5 Steps for Keeping Your Data Safe
Every day, countless gigabytes of data are either lost to hardware failure or compromised by a third-party breech. To ensure that your critical information remains private and intact, learn how to protect it from internal malfunction and external invasion.
A Widespread Problem
According to the Identity Theft Resource Center (ITRC), there were at least 110 data breaches recorded during the first three months of 2016. These events left nearly 1.8 million private records exposed at a number of high-profile organizations, including healthcare facilities, banking institutions, military departments and even the IRS.
While data breeches get the most press, according to industry estimates, over two-thirds of data loss is directly related to hard drive failure and other issues that occur inside an organization. Fortunately, you can keep your data safe and sound by employing the following safeguards.
- Back it up: Be sure to back-up irreplaceable data in a secure off-site location. If you choose a cloud storage service, ask direct questions about how it will keep your data safe from third-parties.
- Encrypt your data: According to the ITRC, only 2.4 percent of organizations that experience a breach use encryption, while only 8.5 percent used any form of password protection.
- Restrict access: Make sure you carefully select which employees will have access to important data, especially if you are using a cloud service.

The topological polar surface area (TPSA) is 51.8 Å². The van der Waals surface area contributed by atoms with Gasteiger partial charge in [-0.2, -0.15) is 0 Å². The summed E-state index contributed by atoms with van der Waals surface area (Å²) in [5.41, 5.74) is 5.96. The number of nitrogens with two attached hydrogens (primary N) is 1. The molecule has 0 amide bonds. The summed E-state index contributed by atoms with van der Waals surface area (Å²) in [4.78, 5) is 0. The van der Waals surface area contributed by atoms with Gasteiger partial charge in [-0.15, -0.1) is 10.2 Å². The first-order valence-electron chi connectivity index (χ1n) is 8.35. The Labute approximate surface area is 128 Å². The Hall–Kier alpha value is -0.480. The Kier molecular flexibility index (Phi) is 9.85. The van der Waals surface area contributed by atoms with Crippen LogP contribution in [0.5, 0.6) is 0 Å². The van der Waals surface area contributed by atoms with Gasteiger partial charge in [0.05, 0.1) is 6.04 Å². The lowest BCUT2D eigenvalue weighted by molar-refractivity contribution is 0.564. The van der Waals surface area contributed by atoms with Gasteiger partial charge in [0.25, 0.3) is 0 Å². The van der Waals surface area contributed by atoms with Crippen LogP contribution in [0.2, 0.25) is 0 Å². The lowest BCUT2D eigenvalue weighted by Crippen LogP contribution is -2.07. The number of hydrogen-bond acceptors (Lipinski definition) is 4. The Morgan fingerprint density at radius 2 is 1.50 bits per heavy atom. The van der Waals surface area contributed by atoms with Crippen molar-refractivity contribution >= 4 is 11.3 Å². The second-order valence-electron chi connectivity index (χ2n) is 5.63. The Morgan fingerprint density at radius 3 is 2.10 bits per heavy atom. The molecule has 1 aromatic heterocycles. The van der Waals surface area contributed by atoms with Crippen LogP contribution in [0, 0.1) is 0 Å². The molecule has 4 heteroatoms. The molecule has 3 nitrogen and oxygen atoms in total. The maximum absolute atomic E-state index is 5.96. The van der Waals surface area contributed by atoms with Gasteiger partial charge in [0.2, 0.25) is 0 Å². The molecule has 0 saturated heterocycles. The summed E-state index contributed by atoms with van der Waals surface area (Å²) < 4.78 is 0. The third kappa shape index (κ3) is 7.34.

- Secure your network: Make sure you use the strongest possible authentication method, depending on your network infrastructure.
- Eliminate old records: Determine the best way to safely purge old or outdated sensitive information, so it won’t end up in the wrong hands.
Making a Plan
Despite best practices, issues are bound to occur. To minimize the impact of an unexpected breech or data loss, create an incident response strategy. Have a plan B in place that will allow your organization to continue functioning even during worst-case scenarios. Interview data recovery specialists and security experts before a problem arises, so you will know exactly where to turn when an unexpected event demands a timely response.
According to the ITRC, most data problems occur either because a company falsely believes its data is already safe or because its leaders fear the expense associated with securing information. To reduce your risk of catastrophic data loss, take the time to ensure that your information really is safe and explore cost-effective ways to make it so.